So when I first began to try to find more balance in my life, I didn’t merely begin accepting things as they come and letting things go with the mental calmness of a monk. I overanalyzed my daily routines, tried to find areas I should relax in or maybe give more energy to. Am I eating enough organic? I should be more disciplined in buying organic salad greens. On that note, I should also be more disciplined in eating a salad every day. And I should be less focused on yoga. Looking up yoga inspirational photos on my lunch breaks is too much.

I decided I needed to walk the dog more, watch online tv less, focus more on brushing my teeth, and spend less money on lattes. I should also meditate everyday, and drink more green tea and less coffee. When situations were stressful, instead of getting stressed and upset, I should be calm and cool. I should be introspective and spiritual, able to rise above the worldly stresses and “mind over matter it”.

The problem was, the more “balanced” I was becoming, the more chaotic I felt. I was getting stressed over not being stressed; I was wound as tightly as a yo-yo, ready to unravel at any minute. I knew this wasn’t the goal. I didn’t feel blissful as I calmly went through my day, and I knew I needed to re-evaluate my plan for becoming balanced.

Somehow I needed to find a way to stop the madness and hit the reset button. I began reading instructions for meditation, since my over-active mind makes it difficult to actually sit still and think of nothing. I noticed a theme that seemed profound to me: instead of trying not to think, merely acknowledge thoughts as they come and then let them go. Surprisingly, this worked. It worked in meditation, it began to work in yoga when instead of breathing into triangle I was menatlly writing a grocery list, and it started to work when I got mad at people.
The next time my husband and I had a disagreement, instead of letting the anger build and turn into resentment, I acknowledged my feelings. I didn’t try to diffuse them with love or rise above them in a peacefully blissful state of understanding. I accepted my feelings and allowed myself to feel them; knowing they were validated and I had the right to experience them. Then, I simply let them go. Well, it wasn’t as easy right out of the gate, but I began to work on the letting go part.

I began to realize balance isn’t simply a state of tranquil bliss all the time. Balance means good and bad, but not too much of both. In my search for balance, I had tried to swing too far into the good zone. But true balance is learning to deal with both sides without allowing it to overrule your life. Trying to live solely in the positive side of life can also be unhealthy.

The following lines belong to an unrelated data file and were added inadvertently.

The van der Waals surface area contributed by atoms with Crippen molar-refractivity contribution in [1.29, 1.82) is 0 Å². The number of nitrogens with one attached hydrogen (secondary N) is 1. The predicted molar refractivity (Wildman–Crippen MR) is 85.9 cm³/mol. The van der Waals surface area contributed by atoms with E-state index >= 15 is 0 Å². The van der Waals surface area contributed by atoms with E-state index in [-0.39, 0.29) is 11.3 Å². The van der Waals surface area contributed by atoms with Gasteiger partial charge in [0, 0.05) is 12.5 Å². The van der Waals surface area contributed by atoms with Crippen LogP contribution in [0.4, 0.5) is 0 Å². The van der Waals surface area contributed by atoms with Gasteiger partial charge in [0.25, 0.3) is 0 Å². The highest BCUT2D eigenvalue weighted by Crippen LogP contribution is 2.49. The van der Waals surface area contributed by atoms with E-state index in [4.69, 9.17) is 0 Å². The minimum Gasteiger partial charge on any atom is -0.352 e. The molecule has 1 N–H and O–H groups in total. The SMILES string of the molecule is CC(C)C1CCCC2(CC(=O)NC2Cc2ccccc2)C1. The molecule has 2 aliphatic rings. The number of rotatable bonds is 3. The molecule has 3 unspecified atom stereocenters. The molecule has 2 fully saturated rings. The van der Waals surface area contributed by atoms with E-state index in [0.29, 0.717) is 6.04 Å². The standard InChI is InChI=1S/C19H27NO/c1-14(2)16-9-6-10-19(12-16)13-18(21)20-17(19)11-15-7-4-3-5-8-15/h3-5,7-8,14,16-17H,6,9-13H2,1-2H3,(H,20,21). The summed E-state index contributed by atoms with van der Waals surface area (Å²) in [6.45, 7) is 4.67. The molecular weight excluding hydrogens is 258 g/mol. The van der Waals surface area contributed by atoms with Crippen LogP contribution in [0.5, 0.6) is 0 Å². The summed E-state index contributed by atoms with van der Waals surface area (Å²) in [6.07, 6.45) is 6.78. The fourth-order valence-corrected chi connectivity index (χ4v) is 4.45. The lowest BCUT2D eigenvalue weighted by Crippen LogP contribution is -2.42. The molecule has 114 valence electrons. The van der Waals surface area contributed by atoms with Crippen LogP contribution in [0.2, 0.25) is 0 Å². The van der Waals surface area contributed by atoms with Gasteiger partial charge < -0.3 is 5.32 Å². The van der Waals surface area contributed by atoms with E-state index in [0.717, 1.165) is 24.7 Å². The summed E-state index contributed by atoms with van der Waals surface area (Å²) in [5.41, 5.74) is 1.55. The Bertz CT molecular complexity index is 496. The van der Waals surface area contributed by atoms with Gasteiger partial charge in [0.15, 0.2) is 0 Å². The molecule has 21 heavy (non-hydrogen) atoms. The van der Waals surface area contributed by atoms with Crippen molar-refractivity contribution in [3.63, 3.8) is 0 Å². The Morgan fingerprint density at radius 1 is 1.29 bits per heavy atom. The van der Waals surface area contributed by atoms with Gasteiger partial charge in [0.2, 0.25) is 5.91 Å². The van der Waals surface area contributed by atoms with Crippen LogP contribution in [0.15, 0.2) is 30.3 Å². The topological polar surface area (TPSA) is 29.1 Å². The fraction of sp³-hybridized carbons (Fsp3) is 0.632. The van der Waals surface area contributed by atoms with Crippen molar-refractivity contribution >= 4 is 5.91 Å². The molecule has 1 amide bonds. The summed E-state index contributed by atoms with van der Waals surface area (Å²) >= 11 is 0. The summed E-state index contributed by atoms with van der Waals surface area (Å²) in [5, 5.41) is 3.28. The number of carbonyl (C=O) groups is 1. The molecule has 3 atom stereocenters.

Learning to let go after fully feeling an emotion turned out to be so much easier then trying to ignore the emotions all along. I simply allow the emotion to come, then acknowledge I have done all I can do in the situation, and let it go. Through learning to balance my search for balance, I have also been able to more fully accept who I am. Instead of trying to tame the wild parts of myself, by pretending to be calm when everyone knows I’m an energetic, sometimes wildly emotional person, I learn to embrace the wildness, then let it go.

After all, balance is about living with the good and the bad, not just simply the good.

Mango Fried Black Rice

I’m back in the gorge. I’m back in my little white house, nestled deep in some of the oldest mountains on earth. I spend my cool mornings drinking coffee and reading, I spend my lunch breaks creeking, and I spend my evenings on front porches scattered throughout the little neighborhood. Thanks to the high amount of rain, the Cascades and other creeks in the area have been running a ton lately. I’ve been getting so many laps on the Cascades and its been marvelous!

Lots of rain means lots of creaking!

Lots of rain means lots of creaking!

My neighbors are all old friends. We are a bizarre bunch. We live in these tiny white houses they built for the workers when they built the dam decades ago. Its staff housing at its finest: we have the guy who enjoys grinding wheat and making homemade pasta, the girl who is studying to be a nurse and get out of the gorge, the guy who loves nothing more than to mow grass, and my Italian roommate from Chicago. We are a communal bunch. We work all day and at night we drift between each other’s houses and porches with beer, cigarettes, and crusty bread dipped in olive oil and vinegar.



The community is what I miss the most when I’m gone. We aren’t built to live alone. We didn’t evolve to all of a sudden be living so separately, in houses too big for one person with yards to separate us even more. We are made to live with each other, on top of each other, in each other’s lives. Here in staff housing, we experience the village way of living. We are a village within ourselves: a family unit created by choice. We drive each other crazy and adore each other.


And I’m making Mango Fried Black Rice all the time. I wish I had a good photo, but the truth is: think of globby black rice. Hard to photograph well. So just make it and enjoy!


Mango Fried Black Rice
-1/2 cup black rice, uncooked
-1 mango
-1/2 red onion, diced
-3 garlic cloves, smashed
-about a tip of your pinky size of ginger, diced